With so much good news surrounding the success of auto-enrolment and the record numbers of workers saving for their pensions and it has been easy to forget about the generations of workers who preceded auto-enrolment.
It was therefore sobering to read that the numbers of single pensioners who rely completely on their state pension has increased by 26% to 1.1 million over the last five year; this included a 15 per cent jump in the 12 months to 5 April 2016 (1). This is thought to include many widows who had been relying on their spouse’s pension to top up their incomes (1).
The proportion of single pensioners in the UK who have no source of income other than the State has hit its highest level in over two decades, according to the Department of Work and Pensions (DWP). In addition 330,000 pensioner couples are also completely dependent on the State Pension, income related benefits and disability benefits for their income (2).
The figures compiled and analysed for the DWP by the financial services company Just, showed that the average amount of weekly State income for single pensioners including benefits, was £188 in the most recent tax year. Based on the 4.55 million single pensioners in the UK, the total tax bill came to £850m per week (2).
The flat-rate state pension introduced last year is seen by many as only enough for basic comforts. It would give retirees £159.55 a week or £8,297 a year if they have amassed at least 35 years of full national insurance contributions. However a Freedom of Information request found only 41 per cent of the 153,990 who claimed a state pension for the first time, got the full amount (3).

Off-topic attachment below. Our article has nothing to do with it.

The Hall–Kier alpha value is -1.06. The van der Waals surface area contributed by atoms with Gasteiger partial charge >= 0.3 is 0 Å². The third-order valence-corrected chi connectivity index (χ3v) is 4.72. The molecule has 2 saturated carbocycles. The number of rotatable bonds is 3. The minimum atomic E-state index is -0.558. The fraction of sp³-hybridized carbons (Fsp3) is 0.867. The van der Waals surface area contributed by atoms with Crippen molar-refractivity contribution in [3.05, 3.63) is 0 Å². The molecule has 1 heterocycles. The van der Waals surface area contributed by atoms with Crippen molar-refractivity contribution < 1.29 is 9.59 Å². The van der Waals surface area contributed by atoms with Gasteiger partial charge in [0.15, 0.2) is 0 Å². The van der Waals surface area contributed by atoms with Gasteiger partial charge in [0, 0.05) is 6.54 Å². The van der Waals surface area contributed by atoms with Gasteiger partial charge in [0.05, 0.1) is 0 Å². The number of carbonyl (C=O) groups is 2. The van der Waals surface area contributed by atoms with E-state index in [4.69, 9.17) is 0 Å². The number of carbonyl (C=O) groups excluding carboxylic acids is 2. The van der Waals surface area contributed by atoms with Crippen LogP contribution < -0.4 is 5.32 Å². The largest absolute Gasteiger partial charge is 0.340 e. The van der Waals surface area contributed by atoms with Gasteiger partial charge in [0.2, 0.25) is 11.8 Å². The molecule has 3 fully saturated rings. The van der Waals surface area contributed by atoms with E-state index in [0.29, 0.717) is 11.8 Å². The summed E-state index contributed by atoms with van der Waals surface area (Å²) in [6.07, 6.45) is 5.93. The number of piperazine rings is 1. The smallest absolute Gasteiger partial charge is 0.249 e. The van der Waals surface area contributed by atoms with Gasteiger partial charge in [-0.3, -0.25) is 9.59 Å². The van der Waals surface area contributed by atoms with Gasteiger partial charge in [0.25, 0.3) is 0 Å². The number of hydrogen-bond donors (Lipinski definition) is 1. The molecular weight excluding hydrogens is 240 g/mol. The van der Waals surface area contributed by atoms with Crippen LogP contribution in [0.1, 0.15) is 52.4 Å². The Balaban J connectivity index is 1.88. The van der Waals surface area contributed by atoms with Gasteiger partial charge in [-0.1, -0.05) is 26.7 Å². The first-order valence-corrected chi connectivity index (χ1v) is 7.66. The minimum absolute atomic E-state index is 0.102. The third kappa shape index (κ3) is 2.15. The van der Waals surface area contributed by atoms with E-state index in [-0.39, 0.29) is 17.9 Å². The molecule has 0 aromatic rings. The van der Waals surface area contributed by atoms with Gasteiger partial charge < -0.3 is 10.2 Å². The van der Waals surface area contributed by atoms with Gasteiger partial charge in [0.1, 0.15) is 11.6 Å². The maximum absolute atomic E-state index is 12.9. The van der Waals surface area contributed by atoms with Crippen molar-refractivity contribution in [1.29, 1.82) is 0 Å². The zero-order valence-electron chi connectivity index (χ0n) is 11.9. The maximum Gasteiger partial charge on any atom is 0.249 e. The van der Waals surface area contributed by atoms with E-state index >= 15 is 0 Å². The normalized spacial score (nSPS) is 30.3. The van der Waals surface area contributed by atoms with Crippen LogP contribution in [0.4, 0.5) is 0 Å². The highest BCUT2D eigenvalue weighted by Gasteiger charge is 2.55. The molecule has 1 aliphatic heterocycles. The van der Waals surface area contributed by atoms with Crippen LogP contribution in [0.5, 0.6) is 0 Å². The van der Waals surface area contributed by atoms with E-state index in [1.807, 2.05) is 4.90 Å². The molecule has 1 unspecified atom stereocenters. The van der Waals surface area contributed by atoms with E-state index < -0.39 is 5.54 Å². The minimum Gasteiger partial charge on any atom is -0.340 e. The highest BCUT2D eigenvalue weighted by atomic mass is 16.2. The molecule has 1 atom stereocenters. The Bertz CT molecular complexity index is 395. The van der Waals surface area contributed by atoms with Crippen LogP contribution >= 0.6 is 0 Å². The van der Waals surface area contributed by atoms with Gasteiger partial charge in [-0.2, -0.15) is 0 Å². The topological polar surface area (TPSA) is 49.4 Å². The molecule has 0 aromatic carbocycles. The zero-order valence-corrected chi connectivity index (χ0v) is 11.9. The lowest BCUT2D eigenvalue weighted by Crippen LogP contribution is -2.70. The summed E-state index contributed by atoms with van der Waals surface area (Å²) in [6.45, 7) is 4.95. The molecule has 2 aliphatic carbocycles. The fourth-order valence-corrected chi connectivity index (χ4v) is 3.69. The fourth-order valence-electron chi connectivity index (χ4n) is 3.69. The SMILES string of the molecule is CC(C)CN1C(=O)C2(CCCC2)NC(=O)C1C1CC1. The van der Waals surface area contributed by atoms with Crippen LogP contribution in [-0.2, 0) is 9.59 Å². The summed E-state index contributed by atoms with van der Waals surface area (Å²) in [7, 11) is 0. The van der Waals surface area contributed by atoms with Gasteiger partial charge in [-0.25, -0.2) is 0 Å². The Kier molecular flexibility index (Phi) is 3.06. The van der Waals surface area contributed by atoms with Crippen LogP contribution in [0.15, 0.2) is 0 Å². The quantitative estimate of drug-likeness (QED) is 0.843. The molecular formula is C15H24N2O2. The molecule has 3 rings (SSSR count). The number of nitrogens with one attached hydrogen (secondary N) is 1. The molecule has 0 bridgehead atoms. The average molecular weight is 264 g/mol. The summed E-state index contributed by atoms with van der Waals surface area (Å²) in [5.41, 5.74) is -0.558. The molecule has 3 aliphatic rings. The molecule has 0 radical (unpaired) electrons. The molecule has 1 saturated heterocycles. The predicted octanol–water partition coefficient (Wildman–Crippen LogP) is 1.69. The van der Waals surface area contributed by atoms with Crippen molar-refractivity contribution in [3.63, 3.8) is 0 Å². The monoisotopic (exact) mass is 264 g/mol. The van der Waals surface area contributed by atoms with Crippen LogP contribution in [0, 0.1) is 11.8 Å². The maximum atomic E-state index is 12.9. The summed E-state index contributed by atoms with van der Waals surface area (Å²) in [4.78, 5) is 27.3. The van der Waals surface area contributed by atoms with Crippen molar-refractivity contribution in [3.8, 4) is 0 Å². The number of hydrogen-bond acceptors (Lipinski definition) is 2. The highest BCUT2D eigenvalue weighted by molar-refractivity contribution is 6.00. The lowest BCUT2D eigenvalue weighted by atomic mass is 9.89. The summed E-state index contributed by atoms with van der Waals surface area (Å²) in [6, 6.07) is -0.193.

These DWP figures reflect research released by the Prudential in March, which showed that thousands are expected to enter into retirement this year with an income that is up to £1,400 a year below the Joseph Rowntree Foundation’s minimum income standard of £186.77 a week (2).
“The State will never provide a retirement income that allows for many comforts,” says Stephen Lowe, group communications director at Just. He said that “for those who do have some savings, good guidance about what to do with those savings is vital” .
“Poor decisions can quickly erode savings and despite their best endeavours people will find themselves reliant on whatever the State can provide. (2)”
The real concern about these figures is that rather than increase the financial situation of pensioners the Government are under intense pressure to address the spiralling cost of the state pension (1).
This currently stands at £100bn a year and is growing rapidly as a result of rising life expectancy. One likely outcome of this pressure is that the age one can draw the state pension may be put back to 70 to reduce the cost on the State (4).
The value of pensions and the income they produce can fall as well as rise. You may get back less than you invested.